Taking Stock: RIM's Long-Term Outlook Is Hazy - InformationWeek

InformationWeek is part of the Informa Tech Division of Informa PLC

This site is operated by a business or businesses owned by Informa PLC and all copyright resides with them.Informa PLC's registered office is 5 Howick Place, London SW1P 1WG. Registered in England and Wales. Number 8860726.

IoT
IoT
Business & Finance
Commentary
10/1/2004
03:10 PM
William Schaff
William Schaff
Commentary
50%
50%

Taking Stock: RIM's Long-Term Outlook Is Hazy

RIM's stock has near-term potential as its upgrade cycle kicks in.

On some days, I hate my BlackBerry. On other days, it's an absolute technological miracle. The biggest problem is getting away from it. I just returned from Beijing. E-mail? No problem. Watching my portfolios entailed a click of my Bloomberg contact on the device. Soon, I'll be off to Europe, and most people won't know I've left the office.

Unfortunately, though Research In Motion's technology may be useful for the remote employee, the real question about the stock is whether or not it makes investment sense. This answer isn't nearly so clear. (Is anything these days?)

I think the stock may have some near-term potential as the excitement of its product-upgrade cycle kicks in. RIM shortly will launch its model 7290 handheld device in Europe. It features a quad-band phone, Bluetooth, and greater memory. All of us want the latest and greatest, so I predict revenue will look good over the next couple of quarters.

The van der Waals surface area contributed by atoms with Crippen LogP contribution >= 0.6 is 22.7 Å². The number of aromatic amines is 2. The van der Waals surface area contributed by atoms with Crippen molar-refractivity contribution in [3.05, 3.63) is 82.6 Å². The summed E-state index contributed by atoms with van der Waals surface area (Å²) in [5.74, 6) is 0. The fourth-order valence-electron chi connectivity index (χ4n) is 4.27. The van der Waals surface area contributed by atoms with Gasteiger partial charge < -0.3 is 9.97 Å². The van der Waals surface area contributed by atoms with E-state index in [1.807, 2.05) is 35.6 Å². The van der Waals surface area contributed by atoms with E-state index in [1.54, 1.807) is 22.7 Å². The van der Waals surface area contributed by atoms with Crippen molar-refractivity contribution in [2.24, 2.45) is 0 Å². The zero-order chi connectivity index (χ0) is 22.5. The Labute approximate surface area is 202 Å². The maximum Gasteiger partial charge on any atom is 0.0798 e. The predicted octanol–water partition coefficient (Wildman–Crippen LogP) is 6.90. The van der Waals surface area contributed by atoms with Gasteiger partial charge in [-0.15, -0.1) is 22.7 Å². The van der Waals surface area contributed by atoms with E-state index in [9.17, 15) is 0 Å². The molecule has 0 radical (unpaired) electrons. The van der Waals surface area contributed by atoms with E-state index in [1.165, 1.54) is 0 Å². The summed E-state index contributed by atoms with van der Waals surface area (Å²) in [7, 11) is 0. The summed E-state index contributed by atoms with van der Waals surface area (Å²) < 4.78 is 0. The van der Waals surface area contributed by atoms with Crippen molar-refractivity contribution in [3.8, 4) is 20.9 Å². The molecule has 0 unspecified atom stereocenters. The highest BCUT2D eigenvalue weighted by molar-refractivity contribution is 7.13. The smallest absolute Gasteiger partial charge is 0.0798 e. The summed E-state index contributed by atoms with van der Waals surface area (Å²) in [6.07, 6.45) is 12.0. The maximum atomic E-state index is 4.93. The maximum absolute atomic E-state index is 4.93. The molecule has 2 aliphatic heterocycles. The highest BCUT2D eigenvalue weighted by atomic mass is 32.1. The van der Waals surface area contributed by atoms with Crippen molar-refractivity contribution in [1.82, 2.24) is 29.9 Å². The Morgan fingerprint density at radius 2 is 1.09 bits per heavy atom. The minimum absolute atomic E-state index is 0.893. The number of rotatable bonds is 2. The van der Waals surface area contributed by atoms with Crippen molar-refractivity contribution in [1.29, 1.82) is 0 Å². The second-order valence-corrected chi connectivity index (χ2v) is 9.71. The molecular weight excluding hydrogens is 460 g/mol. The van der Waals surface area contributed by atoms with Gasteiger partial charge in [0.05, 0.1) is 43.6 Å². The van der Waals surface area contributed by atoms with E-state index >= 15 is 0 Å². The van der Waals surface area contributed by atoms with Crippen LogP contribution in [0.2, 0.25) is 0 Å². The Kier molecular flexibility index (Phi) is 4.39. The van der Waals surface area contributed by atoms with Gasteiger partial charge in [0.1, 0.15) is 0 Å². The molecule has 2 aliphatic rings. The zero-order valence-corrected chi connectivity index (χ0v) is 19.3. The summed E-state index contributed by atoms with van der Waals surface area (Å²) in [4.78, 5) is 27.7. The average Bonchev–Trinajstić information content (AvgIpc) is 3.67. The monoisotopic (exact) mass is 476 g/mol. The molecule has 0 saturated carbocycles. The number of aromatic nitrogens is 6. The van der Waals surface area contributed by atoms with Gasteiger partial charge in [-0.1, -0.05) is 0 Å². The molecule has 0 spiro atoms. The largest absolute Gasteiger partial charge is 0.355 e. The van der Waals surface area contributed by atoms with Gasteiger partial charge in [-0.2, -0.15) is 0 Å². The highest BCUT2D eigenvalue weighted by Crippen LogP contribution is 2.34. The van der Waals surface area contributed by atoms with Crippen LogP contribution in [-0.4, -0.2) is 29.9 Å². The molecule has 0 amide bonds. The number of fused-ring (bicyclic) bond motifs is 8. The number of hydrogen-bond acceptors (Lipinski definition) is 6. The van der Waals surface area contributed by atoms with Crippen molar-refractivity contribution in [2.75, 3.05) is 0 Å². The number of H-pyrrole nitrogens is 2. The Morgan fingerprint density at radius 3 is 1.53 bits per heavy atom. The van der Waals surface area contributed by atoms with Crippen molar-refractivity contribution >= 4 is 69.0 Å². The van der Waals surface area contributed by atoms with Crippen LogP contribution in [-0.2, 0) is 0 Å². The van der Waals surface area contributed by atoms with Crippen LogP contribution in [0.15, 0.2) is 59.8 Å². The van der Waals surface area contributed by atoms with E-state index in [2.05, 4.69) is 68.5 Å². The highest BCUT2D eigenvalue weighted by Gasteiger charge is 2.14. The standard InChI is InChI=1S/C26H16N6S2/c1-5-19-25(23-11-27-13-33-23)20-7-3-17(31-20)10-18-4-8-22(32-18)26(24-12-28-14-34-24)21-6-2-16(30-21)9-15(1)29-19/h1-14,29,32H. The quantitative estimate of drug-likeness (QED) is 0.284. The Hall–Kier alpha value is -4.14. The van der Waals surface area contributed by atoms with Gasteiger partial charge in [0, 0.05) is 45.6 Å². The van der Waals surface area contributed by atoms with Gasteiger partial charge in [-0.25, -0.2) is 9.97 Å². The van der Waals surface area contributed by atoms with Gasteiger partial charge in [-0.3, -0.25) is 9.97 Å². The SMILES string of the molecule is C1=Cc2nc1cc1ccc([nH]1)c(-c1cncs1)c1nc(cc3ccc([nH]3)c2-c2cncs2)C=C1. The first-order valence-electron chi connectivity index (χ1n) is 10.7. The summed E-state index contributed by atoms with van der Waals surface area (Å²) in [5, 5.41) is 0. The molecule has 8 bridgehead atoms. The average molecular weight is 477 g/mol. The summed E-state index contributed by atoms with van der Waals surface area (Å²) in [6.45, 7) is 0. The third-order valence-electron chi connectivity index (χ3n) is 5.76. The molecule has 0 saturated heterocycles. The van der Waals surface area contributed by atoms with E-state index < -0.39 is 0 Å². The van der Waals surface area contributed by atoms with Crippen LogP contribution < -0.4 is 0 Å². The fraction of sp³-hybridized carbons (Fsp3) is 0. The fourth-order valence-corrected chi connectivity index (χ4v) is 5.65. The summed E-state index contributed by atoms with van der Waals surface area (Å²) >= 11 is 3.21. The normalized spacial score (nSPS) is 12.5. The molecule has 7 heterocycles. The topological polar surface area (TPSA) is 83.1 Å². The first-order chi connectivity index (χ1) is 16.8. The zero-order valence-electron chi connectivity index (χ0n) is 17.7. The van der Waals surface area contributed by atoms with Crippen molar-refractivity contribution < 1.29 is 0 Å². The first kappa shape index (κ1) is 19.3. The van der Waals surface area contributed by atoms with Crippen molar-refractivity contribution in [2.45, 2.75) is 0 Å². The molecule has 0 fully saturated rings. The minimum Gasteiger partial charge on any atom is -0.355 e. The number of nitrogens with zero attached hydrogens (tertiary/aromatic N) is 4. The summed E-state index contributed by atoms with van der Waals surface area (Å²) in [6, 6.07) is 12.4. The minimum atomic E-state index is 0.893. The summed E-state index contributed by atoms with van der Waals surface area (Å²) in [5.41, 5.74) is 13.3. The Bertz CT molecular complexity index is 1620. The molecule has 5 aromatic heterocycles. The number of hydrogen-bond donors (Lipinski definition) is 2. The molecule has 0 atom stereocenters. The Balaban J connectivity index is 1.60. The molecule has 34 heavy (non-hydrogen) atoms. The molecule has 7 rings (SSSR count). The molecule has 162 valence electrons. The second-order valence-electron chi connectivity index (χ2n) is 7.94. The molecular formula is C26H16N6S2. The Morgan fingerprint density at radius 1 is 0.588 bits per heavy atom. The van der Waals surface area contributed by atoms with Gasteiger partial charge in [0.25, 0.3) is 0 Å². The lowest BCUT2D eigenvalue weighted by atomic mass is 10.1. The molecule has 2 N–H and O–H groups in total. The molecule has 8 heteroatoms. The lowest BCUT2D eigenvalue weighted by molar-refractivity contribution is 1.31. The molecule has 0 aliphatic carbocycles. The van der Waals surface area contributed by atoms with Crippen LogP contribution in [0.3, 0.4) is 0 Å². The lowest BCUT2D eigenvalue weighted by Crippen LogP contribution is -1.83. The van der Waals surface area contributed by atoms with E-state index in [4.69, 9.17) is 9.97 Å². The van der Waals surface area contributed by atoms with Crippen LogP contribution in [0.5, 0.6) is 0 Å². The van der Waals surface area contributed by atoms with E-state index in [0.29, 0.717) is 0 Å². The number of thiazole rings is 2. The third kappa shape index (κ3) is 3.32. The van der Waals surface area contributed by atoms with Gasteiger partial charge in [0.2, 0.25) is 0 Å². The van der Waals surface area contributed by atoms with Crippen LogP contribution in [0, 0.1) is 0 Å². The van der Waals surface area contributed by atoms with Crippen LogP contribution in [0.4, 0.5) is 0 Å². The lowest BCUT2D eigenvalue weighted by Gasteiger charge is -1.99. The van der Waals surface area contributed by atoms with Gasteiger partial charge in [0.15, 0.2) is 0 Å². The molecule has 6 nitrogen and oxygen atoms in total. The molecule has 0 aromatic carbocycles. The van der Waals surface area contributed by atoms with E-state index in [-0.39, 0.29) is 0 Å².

RIM is working with its distribution partners, mainly service providers, to push out more service features. Service providers have incentive to join in, as those features drive up usage of higher-margin data minutes through their networks.

The company is more than a handheld device maker. It takes quite a bit of effort to install a customized BlackBerry Enterprise Server to manage the corporate distribution of BlackBerry devices. This requires extensive roaming agreements for the wireless functionality to work across borders, and security issues must be addressed. RIM generates revenue from multiple sources. It makes sales from devices, but it also generates revenue from service agreements with other device manufacturers, as well as software licenses.

But the business is very competitive. Device hardware gross margins are always under pressure. Competition comes from both phone companies and handheld makers such as Handspring and Palm. I've rarely seen hardware gross margins rise in recent days. Also, as its business model moves toward more service agreements with other manufacturers with RIM features such as Nokia and Sony Ericsson, it's possible that the shift in operating margins to the positive may not fully offset declining margin and potential revenue loss from hardware sales.